With Smolin, the M-20 bodywork underwent a significant transformation, as can be seen in this drawing, with the compared profiles; only the chassis and wheelbase remain unchanged.

The body is compacted into a long, tapered profile at the rear, the ponton mudguards draw an elongated drop shape with faired front and rear wheels, the roof is low and also extends rearwards into the long, narrow tail. The front is low and flat, with a low, wide air duct grille. The only element reminiscent of the original sedan is the engine hood, raised upwards with two “nostril” shaped air ducts for the carburettors. Although large (5680 mm long, 1695 mm wide, 1480 mm high with a 2700 mm wheelbase), the car didn’t weigh much, just 1,200 kg. Like the pre-war GAZ-A-Aero and the GAZ-GL1, the steel was replaced by aeronautical aluminium and duralumin. Incidentally, the SG1 was the first Soviet sports car not to be produced in a single model, and in fact five were made.

The GAZ Torpedo SG-2

In 1951, it was again Smolin who invented the only design of the new GAZ development: the SG-2, known by the general public as the Torpedo. The drop-shaped aerodynamic body was nothing like the GAZ - Pobeda-Sport SG-1.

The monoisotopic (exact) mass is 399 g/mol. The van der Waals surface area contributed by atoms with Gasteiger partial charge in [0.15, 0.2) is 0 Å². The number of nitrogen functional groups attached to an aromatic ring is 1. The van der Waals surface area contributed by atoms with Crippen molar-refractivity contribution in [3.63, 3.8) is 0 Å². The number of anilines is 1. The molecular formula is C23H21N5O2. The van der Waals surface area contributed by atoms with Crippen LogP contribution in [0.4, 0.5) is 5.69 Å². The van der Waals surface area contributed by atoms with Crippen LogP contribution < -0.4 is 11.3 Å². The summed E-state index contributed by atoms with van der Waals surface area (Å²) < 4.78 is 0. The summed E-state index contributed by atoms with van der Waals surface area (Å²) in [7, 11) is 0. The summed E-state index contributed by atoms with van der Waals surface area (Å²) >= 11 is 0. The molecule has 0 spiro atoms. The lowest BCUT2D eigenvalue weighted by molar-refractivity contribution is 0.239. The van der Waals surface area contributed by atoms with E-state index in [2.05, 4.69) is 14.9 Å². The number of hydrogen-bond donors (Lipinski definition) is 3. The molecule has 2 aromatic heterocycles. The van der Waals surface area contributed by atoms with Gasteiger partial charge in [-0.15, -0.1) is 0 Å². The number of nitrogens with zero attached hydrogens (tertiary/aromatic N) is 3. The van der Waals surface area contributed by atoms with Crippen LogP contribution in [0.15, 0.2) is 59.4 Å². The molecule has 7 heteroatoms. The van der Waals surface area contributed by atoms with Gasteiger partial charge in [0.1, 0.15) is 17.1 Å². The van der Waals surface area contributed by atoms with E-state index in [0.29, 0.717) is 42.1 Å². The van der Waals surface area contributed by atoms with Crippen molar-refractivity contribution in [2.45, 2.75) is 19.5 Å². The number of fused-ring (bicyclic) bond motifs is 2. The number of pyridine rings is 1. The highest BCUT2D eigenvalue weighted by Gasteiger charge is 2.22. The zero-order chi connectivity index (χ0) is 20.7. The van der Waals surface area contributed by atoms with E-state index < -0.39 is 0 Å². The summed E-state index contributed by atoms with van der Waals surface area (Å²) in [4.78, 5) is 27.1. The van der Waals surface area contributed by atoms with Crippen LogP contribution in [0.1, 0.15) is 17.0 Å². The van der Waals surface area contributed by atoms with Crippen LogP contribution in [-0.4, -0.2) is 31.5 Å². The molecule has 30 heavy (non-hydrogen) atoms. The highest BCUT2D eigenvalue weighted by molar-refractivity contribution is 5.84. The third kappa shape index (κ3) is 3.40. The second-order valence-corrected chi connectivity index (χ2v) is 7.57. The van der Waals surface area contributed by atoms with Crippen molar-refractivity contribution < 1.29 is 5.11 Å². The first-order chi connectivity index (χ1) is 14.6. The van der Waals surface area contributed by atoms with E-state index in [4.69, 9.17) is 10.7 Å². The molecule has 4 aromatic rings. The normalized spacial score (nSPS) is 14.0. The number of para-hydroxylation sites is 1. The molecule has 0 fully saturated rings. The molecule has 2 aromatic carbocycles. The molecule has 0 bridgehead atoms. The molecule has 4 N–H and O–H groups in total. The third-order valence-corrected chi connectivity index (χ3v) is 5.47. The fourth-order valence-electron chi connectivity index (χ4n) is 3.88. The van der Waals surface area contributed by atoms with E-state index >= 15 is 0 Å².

Smolin introduced the “lenticular” form, with two shells joined on the median line of the body. This lenticular form was then used in 1952 on the Alfa Romeo 1900 C52 "Disco Volante", in 1954 on the Jaguar type D and later in Donald Campbell’s 1962 Bluebird-Proteus CN7.

It was a completely new design, literally created from scratch. While developing his design, Smolin used advanced aeronautical mathematics and technologies.

In the plan view, the profile was reminiscent of a cuttlefish, but in fact it was an attempt to get as close as possible to the elongated drop shape, which for a solid immersed in a fluid theoretically has a cx of 0.0. In the side profile, this drop shape is extremely clear. Here too, both the front and rear wheels are faired. The roof is very low, again with a drop profile that stretches to the tail, crowned by a thin, vertical stabiliser fin. The rounded front has an air duct made directly in the body, with no grille. Also in this case, if we compare the side profile with that of the Pobeda sedan, we can see other changes in the aerodynamics compared to the Pobeda sport SG 1.